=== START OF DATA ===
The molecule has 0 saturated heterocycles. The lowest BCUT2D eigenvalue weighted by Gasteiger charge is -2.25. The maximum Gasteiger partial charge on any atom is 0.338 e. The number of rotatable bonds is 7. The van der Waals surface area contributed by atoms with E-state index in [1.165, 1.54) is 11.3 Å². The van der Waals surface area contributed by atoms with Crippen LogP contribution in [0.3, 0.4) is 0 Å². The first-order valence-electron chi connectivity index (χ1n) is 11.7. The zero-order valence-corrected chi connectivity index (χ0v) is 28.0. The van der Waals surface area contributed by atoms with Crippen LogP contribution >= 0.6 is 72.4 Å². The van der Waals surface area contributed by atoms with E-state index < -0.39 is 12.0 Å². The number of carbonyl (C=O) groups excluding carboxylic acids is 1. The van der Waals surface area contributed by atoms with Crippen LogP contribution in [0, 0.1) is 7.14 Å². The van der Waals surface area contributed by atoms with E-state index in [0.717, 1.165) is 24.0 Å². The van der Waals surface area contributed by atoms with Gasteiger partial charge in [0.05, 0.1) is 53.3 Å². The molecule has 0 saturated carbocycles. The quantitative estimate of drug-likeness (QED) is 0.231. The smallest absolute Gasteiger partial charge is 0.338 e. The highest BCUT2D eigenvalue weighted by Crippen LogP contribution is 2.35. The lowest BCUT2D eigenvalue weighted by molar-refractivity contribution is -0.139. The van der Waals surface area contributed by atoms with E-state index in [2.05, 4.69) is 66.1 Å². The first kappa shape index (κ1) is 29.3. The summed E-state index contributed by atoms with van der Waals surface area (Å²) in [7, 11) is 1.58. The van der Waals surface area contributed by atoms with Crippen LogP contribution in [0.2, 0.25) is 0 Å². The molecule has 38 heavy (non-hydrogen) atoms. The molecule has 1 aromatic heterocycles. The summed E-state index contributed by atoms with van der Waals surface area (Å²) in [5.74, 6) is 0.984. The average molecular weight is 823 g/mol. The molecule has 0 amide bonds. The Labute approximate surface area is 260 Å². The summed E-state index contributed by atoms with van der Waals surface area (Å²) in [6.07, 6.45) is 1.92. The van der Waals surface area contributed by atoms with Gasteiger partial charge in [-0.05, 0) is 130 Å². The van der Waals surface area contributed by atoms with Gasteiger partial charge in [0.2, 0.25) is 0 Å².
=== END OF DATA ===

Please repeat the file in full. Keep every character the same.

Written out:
The molecule has 0 saturated heterocycles. The lowest BCUT2D eigenvalue weighted by Gasteiger charge is -2.25. The maximum Gasteiger partial charge on any atom is 0.338 e. The number of rotatable bonds is 7. The van der Waals surface area contributed by atoms with E-state index in [1.165, 1.54) is 11.3 Å². The van der Waals surface area contributed by atoms with Crippen LogP contribution in [0.3, 0.4) is 0 Å². The first-order valence-electron chi connectivity index (χ1n) is 11.7. The zero-order valence-corrected chi connectivity index (χ0v) is 28.0. The van der Waals surface area contributed by atoms with Crippen LogP contribution >= 0.6 is 72.4 Å². The van der Waals surface area contributed by atoms with E-state index < -0.39 is 12.0 Å². The number of carbonyl (C=O) groups excluding carboxylic acids is 1. The van der Waals surface area contributed by atoms with Crippen LogP contribution in [0, 0.1) is 7.14 Å². The van der Waals surface area contributed by atoms with E-state index in [0.717, 1.165) is 24.0 Å². The van der Waals surface area contributed by atoms with Gasteiger partial charge in [0.05, 0.1) is 53.3 Å². The molecule has 0 saturated carbocycles. The quantitative estimate of drug-likeness (QED) is 0.231. The smallest absolute Gasteiger partial charge is 0.338 e. The highest BCUT2D eigenvalue weighted by Crippen LogP contribution is 2.35. The lowest BCUT2D eigenvalue weighted by molar-refractivity contribution is -0.139. The van der Waals surface area contributed by atoms with E-state index in [2.05, 4.69) is 66.1 Å². The first kappa shape index (κ1) is 29.3. The summed E-state index contributed by atoms with van der Waals surface area (Å²) in [7, 11) is 1.58. The van der Waals surface area contributed by atoms with Crippen LogP contribution in [0.2, 0.25) is 0 Å². The molecule has 38 heavy (non-hydrogen) atoms. The molecule has 1 aromatic heterocycles. The summed E-state index contributed by atoms with van der Waals surface area (Å²) in [5.74, 6) is 0.984. The average molecular weight is 823 g/mol. The molecule has 0 amide bonds. The Labute approximate surface area is 260 Å². The summed E-state index contributed by atoms with van der Waals surface area (Å²) in [6.07, 6.45) is 1.92. The van der Waals surface area contributed by atoms with Gasteiger partial charge in [-0.05, 0) is 130 Å². The van der Waals surface area contributed by atoms with Gasteiger partial charge in [0.2, 0.25) is 0 Å².